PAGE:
To save the Digital World; Plot and circumstance

Where Pokemon Sword and Shield were criticized for being relatively plot light, with an enemy Team consisting mostly of gag characters and lack of a really clear set of high stakes, Digimon Story: Cyber Sleuth is almost all plot. Now, it’s not exactly linear and a lot of it is…. look. Not every chapter is a winner and not all chapters tie back together, but the story is broken into 20 chapters and each has its own side stories and things that you can do. There are a lot of fun characters that don’t really get to shine until you’re playing through the second game, Hacker’s Memory (Don’t, worry. I’ll get to explaining this.) and there’s a lot of jargon you need to get used to before the story starts to make sense.

Having said that… is it an engaging story?

Yes. Very much yes.

If you want high stakes, these are some pretty high stakes. Save not one, but two worlds! Save yourself from a strange, digitally induced disease and cure everyone else afflicted with it! Discover your own past as well as the pasts of the people you meet along the way! Engage with a diverse, fun cast of characters and explore themes of teamwork, compassion and sacrifice.

Also, help your friend find a part-time job, help a high school paranormal investigation club disrupt traffic and find every Digimon’s ‘precious thing’.

That last one is a large part of your gameplay experience if you want to raise your rank as a Cyber Sleuth. This is where we discuss the part of the game dealing with your newfound career – you are a detective, specializing in strange cases with a digital bent to them. Often times this means running around a dungeon looking for a vaguely specified item that appears only as a little sparkle on the ground. These quests range from hilariously easy to a pain in the you-know-what. But they serve as a cool-down distraction from the otherwise frenetic action of the plot and help you get that all-important EXP for your monsters as you deal with random battles.

In short, you’re never left with nothing to do.

People have likened these games to Persona. In terms of art direction and some gameplay mechanics, I’d agree. In terms of character interactions, this game is a little more shallow. In Persona, you can develop your relationships with characters in varying ways, up to and including romantically. There’s no such feature in these games – in Hacker’s Memory you can increase your bond with your fellow Tamers via a territory capture mini-game, but the end result is slightly different dialogue and short cutscenes when calling them up to join you in said mini-game, some useful items and that’s roughly it. No dating of NPCs is possible.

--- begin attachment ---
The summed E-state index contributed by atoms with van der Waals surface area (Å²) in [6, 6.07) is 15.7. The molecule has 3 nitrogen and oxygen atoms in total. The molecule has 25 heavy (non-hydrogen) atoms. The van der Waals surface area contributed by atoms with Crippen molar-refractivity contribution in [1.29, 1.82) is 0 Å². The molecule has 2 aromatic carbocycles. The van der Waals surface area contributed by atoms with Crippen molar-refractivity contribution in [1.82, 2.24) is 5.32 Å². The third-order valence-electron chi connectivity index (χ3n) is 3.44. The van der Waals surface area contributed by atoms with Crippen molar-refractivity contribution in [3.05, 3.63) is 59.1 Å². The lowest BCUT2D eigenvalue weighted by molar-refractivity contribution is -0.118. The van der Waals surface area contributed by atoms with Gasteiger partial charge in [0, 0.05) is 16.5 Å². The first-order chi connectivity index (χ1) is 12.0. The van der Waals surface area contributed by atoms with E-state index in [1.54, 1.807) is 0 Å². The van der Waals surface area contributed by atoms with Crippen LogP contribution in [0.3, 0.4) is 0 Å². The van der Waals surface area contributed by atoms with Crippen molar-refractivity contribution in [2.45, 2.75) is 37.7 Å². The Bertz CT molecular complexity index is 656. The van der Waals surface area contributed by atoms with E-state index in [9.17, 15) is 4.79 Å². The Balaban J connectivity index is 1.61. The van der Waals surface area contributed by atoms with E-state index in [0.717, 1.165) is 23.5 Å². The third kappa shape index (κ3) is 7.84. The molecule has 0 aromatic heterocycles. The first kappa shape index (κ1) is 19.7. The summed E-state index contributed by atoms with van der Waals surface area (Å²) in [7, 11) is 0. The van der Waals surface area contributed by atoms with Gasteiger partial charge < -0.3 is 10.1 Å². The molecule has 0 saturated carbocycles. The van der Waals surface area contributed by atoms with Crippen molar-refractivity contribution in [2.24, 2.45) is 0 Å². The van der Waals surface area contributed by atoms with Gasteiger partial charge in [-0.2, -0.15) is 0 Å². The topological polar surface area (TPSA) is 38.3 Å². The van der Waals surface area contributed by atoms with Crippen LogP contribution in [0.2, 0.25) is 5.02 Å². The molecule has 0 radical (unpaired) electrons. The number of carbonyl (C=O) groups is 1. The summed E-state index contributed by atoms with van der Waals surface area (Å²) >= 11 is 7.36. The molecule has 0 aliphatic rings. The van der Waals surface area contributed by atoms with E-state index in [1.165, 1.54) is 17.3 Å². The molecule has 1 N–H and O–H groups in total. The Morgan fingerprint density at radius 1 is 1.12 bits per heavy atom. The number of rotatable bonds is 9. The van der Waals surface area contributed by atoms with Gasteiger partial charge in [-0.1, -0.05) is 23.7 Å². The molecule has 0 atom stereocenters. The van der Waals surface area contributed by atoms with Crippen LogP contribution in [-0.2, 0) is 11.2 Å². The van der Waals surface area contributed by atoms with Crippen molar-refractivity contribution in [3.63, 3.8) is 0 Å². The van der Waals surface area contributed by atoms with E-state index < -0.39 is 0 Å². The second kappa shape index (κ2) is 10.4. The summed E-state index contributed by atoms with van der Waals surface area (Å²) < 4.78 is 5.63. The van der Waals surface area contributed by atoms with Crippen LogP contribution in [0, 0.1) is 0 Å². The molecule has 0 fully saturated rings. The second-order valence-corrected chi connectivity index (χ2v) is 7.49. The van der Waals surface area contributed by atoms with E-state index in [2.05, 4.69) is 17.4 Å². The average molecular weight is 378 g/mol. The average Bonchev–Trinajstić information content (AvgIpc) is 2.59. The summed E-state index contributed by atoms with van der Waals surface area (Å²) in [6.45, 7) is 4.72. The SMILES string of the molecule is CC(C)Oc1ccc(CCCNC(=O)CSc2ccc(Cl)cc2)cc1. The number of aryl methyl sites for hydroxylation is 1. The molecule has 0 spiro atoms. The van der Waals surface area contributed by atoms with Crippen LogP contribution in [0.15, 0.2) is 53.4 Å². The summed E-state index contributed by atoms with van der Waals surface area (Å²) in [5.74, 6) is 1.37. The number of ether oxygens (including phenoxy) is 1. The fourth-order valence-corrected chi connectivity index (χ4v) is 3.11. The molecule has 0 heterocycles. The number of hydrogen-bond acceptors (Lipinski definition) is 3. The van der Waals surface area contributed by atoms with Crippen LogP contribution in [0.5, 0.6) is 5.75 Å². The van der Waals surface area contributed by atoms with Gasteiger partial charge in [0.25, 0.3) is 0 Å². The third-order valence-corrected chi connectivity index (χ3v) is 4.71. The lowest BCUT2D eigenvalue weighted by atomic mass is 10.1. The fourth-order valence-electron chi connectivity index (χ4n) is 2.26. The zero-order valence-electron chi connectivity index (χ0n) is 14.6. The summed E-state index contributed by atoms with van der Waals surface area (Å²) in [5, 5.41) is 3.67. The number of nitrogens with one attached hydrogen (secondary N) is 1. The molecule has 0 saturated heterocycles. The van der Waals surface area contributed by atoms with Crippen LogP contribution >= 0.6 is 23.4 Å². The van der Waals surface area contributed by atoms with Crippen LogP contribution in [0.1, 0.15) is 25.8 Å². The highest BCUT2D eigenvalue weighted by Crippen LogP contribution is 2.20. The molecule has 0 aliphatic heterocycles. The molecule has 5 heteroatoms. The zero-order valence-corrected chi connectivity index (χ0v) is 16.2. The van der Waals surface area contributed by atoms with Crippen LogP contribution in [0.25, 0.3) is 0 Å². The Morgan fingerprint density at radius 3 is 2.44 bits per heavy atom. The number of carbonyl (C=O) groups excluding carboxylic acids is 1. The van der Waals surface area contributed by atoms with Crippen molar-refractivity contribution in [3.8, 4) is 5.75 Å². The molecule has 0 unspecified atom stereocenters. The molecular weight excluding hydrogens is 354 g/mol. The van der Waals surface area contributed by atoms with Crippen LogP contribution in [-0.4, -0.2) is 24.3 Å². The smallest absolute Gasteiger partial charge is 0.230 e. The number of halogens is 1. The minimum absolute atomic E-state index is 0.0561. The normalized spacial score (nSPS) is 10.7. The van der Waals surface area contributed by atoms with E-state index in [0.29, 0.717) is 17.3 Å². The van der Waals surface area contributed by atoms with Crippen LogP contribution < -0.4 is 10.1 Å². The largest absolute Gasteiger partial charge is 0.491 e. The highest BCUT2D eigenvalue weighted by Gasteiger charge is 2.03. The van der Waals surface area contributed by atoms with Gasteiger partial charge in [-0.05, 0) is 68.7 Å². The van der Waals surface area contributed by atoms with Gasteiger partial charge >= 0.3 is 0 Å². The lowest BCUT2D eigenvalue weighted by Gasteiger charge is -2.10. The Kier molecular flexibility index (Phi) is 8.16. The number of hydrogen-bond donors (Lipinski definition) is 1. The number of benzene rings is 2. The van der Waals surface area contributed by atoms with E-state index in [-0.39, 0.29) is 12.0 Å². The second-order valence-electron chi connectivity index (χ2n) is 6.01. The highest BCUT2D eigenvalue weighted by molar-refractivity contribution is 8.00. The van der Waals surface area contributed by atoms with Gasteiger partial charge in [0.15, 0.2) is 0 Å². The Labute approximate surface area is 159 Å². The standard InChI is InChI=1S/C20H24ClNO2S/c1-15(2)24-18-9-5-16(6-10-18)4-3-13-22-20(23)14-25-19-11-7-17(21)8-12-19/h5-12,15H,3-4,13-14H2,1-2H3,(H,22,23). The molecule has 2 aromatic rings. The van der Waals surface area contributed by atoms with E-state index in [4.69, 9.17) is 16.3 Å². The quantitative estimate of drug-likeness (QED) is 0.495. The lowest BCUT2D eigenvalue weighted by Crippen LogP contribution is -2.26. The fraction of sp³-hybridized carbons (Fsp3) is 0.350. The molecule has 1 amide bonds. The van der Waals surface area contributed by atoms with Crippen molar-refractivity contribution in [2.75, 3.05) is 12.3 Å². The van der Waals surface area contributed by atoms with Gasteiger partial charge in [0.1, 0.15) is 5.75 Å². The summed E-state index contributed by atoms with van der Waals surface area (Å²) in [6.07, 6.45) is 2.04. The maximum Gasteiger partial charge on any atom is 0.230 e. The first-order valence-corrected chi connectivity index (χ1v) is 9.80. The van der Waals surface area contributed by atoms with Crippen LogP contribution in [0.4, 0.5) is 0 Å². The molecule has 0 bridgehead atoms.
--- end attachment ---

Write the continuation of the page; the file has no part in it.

Sorry, Detective Matayoshi. Our love is too pure for this cruel, digital world.

But, having said that, each character is well defined if a little trope-ey and you’ll probably enjoy your time with them.

Original vs. Hacker’s Memory

Two games for the price of one? Sure. Kind of.

Hacker’s Memory is a retelling of the events from the first game but framed by the experiences of an entirely different character. The overarching plot remains the same but the way you go through it is different. Different characters, different cut scenes, different gameplay modes…. same general locations and dungeons. In this way, it feels more like an expansion than a real sequel. Especially because a lot of the features introduced in Hacker’s Memory are now available in the original game so there’s less of a divide between the two in terms of the Digimon you can use and various other quality of life features.

I purchased both of these games for the Playstation on release and remember feeling a little cheated by Hacker’s Memory initially. Running around in the same dungeons, performing many of the same tasks, I thought it was a bit lackluster as far as sequels go. However, once you get into the story and characters and what sets Hacker’s Memory apart, it’s a different enough experience that I’ve softened to it over time. I’m a sucker when it comes to narrative – Hacker’s Memory is a little more emotionally charged with different stakes despite taking place during the events of the first game. I enjoy it for what it brings to the table even if I wish we had a different set of locations to explore.

In summation

Digimon Story: Cyber Sleuth Complete Edition is a game that is 100% worth your time if you’re even remotely interested in Digimon. It’s also, in my opinion, something you should try if the Pokemon franchise left you wanting last November. And I think there’s one more key distinction to make between Digimon and its vastly more popular rival as well; where Pokemon has found a winning formula that has remained fairly constant over eight generations of games, Digimon has been changing and evolving itself in different ways almost constantly for 20+ years. The Digimon games have never really found a comfortable spot to sit in and as such change a lot each time a new one comes out. This leads to some pretty interesting differences game to game. Digimon, through the adversity of being, essentially, the runner-up franchise for the entirety of its existence has absolutely had to innovate. It can’t afford to stay still and stagnate so it has to try that much harder to do something that captures interest and popularity to increase its own market share. It’s a constantly changing landscape of new ideas. You could say this series is always Digivolving in new and unexpected ways.

Does that sound exciting to you? It sounds exciting to me.

I hope that you give it a shot!

Do it for Terriermon. Momentai!